||Better still, use graphics.
I don't mean the clip-art which is so readily and seductively available in most
packages—it rarely adds anything to the sense. I mean diagrams, charts, and the
occasional scanned picture. All packages have simple but adequate drawing tools, and an
hour's playing with them will pay great dividends.
||If you use pictures, use
vector graphics if possible (broadly speaking, the products of
"drawing" rather than "painting" applications). They can be re-sized
without loss of definition, so that you can fill your OHT with them, and they look better
(Photographs and other figurative pictures are "bitmaps",
made up of pixel dots, which get chunkier if you enlarge them, or run into each other if
you reduce them: unfortunately, all but the most sophisticated Web graphics at the time of
writing are bitmaps—although all my diagrams started life as vector graphics—so
don't expect too much if you put Web pictures onto your OHTs.)
||In particular, use mind-mapping to give an overview of your session. You can keep
returning to the mind-map OHT to help students keep track of what has been covered. You can also
give it to them as a handout to help them to structure their own notes, or as an aide-memoire.
There are free copies of
mind-mapping software available from here and here
||A popular technique for using OHTs
is that of the "reveal". You start with
the OHT concealed by a piece of paper, which you withdraw paragraph or point by point, as
you talk about them.
- If you are still using the reveal technique, you probably have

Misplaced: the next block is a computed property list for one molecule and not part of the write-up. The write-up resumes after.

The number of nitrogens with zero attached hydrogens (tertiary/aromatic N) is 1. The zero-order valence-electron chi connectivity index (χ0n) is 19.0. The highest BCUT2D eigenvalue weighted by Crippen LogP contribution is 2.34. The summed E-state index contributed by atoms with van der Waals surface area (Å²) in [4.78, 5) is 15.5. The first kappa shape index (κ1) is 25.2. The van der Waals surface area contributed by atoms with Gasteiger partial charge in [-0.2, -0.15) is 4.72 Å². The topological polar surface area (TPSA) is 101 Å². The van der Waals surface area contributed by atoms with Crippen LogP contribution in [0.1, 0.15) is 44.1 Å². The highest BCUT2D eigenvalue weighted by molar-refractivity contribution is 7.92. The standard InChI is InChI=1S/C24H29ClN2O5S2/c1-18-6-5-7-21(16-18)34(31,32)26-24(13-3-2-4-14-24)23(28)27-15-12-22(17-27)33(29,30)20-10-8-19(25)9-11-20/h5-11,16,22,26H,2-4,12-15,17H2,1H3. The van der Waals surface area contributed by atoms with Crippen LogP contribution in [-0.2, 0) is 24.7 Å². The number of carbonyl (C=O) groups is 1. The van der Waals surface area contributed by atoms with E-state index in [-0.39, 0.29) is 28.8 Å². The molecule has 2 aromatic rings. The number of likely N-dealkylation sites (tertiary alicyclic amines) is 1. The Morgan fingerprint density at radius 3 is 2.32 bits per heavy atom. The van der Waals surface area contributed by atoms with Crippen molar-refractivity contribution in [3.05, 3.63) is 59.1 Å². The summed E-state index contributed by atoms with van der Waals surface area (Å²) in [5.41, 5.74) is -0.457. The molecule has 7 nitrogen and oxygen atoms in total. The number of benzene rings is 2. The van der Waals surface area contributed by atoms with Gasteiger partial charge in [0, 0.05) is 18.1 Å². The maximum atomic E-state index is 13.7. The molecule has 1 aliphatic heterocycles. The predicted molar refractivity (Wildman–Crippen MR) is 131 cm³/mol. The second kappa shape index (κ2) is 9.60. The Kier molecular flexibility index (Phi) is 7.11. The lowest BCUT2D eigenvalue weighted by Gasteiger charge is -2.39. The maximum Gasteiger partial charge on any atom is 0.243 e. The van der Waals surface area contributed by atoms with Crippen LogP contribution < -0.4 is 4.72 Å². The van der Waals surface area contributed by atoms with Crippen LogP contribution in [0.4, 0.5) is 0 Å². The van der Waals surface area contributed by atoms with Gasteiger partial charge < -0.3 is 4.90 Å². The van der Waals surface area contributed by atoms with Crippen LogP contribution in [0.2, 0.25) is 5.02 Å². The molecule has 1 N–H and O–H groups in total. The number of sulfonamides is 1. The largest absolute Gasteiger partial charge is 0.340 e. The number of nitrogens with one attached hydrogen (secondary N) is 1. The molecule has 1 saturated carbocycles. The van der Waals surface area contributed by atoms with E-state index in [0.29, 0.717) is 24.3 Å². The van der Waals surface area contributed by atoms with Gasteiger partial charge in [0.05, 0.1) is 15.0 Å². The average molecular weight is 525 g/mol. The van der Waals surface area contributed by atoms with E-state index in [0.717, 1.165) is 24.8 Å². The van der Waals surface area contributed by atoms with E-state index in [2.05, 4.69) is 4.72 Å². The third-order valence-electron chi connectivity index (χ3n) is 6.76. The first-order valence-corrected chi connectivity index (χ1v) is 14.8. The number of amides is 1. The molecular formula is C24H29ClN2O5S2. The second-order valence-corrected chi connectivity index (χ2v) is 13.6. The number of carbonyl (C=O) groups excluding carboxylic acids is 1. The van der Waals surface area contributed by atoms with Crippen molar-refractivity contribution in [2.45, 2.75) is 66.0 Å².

too much on each OHT
- It does have the advantage of keeping previous points on
screen as you proceed...
- but it is usually clumsily done, and the paper falls off as
you reach the bottom of the OHT, revealing the final points—ready or not!
- Instead, why not use the facility to copy content in your
presentation package, to build up a sequence of slides, in which the earlier points have
been de-emphasised by making them smaller, or greying
them out, so that they do not compete with the current point?
- If you must use it, put the cover paper under the
transparency: it stops it falling off until you reach the very bottom.
In particular, there is no excuse for photocopying
blocks of text from a book onto an OHT. If you need
direct quotations, scan them and use an Optical
Character Recognition (OCR) program to convert them
to text so you can format them properly.
are also known as "transparencies" (risking confusion
with 5x5cm slides) or "viewfoils" (which I have
never understood because there's no foil involved)